There’s a quote I remember reading in The Raincoats by Jenn Pelly (but the book is hiding in my stacks) about not wanting to live for some future where the speaker would be free (retirement) but wanting to enjoy every day. I circled it—it wasn’t a deep thought, per se, but it was a thought I needed, and it’s a thought that continues to guide me in considering how to live. I’ve had the luxury to construct this for myself because not only did I come into the world with privileges (being born right outside New York City being one of them) but because I decided I didn’t value owning a home, having kids, or even ever getting married. Having it all never looked like a possibility; I graduated college with a car payment, car insurance, and student loan payments totaling $800 a month before anything else—why would I even try?
Now I’m 36. I like both my work and my life—for now. This isn’t pessimism; this is the lack of a safety net, of the knowledge my current comfort is borne solely out of my own individual ability to work and sell that work, to compete. Neoliberal utopia!
I loved reading this conversation on the career of Semiotext(e) publisher and writer Sylvère Lotringer, who passed this past November, between Hedi El Kholti and Chris Kraus at ArtForum: “He didn’t have a plan. He had enthusiasm,” Kraus says. “This idea of culture as liberatory, of thoughts, books, etc. as tools of emancipation, not as instruments by which to seize power,” adds El Kholti. “It implies that intelligence itself is useless if there isn’t a politics behind it, a humanity, a greater vision or love,” says Kraus. Yes, this.
There is so much tension in doing creative work right now, as there should be. I don’t think every piece of writing or art needs to bring us back to the fact of the world in crisis—please, Lord, no—but I do think it should be somewhere in the atmosphere if someone is writing nonfiction about our contemporary conditions. This is why so much writing about work and attention and productivity has rung hollow and false for me lately.
Basically, I guess, I’d like a little less conversation about whether it’s ok to work and how much, seeing as most of us simply have to work, and more conversation about how that work can do something, how it can tell new stories and better stories, more true stories, rather than serve power. (See: “What the Conversation About the Great Resignation Leaves Out” by Meg Conley at Harper’s Bazaar.) There are struggles to creative work—it’s always boom or bust; I’m always flush or broke—but it’s better than the alternative, which is so often poor conditions for little pay, little recognition, little purpose. So I don’t much care what is learned from not making work the center of one’s comfortable life; I care about how people make meaning and change conditions when life isn’t comfortable.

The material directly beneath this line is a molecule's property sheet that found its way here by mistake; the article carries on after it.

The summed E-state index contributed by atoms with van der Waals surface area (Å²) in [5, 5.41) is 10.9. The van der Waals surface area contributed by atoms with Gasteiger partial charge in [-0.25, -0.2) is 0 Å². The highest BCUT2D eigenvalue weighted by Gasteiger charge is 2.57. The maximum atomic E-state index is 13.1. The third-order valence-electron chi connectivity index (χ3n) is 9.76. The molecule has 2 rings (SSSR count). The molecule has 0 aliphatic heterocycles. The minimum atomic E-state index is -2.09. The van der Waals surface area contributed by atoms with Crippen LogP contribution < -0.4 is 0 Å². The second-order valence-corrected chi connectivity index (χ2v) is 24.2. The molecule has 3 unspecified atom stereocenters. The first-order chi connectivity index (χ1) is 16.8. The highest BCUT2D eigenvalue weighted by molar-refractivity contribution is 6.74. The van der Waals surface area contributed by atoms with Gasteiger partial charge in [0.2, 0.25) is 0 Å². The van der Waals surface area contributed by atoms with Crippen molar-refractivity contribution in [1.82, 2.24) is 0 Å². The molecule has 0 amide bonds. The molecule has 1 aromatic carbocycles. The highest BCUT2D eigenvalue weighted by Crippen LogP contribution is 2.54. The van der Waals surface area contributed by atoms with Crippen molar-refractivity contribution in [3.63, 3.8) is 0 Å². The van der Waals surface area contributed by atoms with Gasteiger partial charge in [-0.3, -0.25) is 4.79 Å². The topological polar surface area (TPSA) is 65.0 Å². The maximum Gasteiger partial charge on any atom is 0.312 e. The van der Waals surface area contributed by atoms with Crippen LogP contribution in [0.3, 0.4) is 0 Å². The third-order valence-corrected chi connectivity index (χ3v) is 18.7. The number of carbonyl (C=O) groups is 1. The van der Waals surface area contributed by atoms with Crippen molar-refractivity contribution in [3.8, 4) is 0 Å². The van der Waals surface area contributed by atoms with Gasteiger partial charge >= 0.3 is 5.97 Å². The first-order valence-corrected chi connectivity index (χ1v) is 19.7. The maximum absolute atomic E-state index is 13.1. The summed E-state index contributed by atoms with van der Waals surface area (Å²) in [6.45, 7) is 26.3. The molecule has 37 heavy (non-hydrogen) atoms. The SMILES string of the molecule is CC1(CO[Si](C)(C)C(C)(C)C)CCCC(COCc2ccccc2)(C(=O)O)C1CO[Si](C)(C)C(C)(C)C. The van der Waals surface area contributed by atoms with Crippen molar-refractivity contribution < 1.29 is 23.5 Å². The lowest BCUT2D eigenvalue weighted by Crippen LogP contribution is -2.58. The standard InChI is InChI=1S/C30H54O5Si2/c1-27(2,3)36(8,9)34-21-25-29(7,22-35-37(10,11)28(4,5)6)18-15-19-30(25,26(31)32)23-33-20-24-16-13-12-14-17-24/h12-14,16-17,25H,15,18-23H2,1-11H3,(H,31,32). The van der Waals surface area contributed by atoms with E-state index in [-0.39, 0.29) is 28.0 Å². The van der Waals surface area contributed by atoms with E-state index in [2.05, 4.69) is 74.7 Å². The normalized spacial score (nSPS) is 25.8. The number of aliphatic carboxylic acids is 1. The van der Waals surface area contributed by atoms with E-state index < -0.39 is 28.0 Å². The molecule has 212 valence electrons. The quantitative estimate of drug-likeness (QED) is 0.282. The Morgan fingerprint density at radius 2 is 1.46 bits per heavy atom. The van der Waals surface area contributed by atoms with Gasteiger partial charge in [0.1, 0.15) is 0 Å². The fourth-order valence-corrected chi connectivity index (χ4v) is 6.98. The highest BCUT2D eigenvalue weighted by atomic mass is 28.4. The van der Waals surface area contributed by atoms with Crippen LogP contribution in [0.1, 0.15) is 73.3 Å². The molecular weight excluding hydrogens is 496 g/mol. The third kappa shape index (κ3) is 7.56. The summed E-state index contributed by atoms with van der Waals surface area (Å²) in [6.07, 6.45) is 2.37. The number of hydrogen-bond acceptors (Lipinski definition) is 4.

Work is a complicated subject, because we don’t want to derive our only meaning from it and yet it is inescapable. As journalist Kaila Philo said recently, the very common refrain, “I don’t dream of labor” is a fallacy: “Art is labor, entrepreneurialism is labor, farming and parenthood are labor. We all dream of labor all the time, and it's a normal and fine thing to do!” Even in some sort of utopia, we would labor. The question is, what does it look like?
I am a person who’s always onto the next thing—the next essay, interview, recipe—and sometimes I don’t think I appreciate what I’ve accomplished enough. But I’m not an activist or an organizer; I’m a writer and a baker, and I feel allergic to “accomplishment” as a concept. My work, my labor, is in living and in learning and in fiddling around, for as long as I can get away with it, and hopefully changing people’s relationships to food for the better while I’m at it. I am not that attached to outcomes, metrics, though of course I’m always trying to maintain and organically grow paid subscribers. That’s the rub. There’s always a rub. My rub is minor, gentle. I wish that for everyone.
Last week’s podcast featured Toronto Star food writer Karon Liu. This Wednesday’s podcast will feature chef Preeti Mistry, talking about making the food world equitable, the Top Chef experience, and more. Subscribe on Apple Podcasts, if you’d like.
This Friday’s paid subscriber From the Kitchen dispatch will include a recipe for coconut chai cake with white chocolate–turmeric buttercream! The cake is made with Diaspora Co. Chai Masala, a beautiful blend. The following Friday, I’ll be sharing my recipe for hearts of palm fritters.
Nothing, though I’ve been doing many interviews and talking to college students a lot! This Wednesday at 2 p.m. AST, I’ll be doing an Instagram Live with FoodPrint to discuss my appearance on their forthcoming podcast. We’ll be talking ultra-processed meat alternatives!
Picked up Senselessness by Horacio Castellanos Moya, because I think it’s the right moment for revisiting all of the books from my early to mid-twenties that helped form my brain.
Above is an arugula salad wrap on flatbread with pickled red onion, pickled cherry peppers, and kalamata olives. I like acid and I want to bring back salad wraps as a really solid, perfect lunch. Bring ’em back!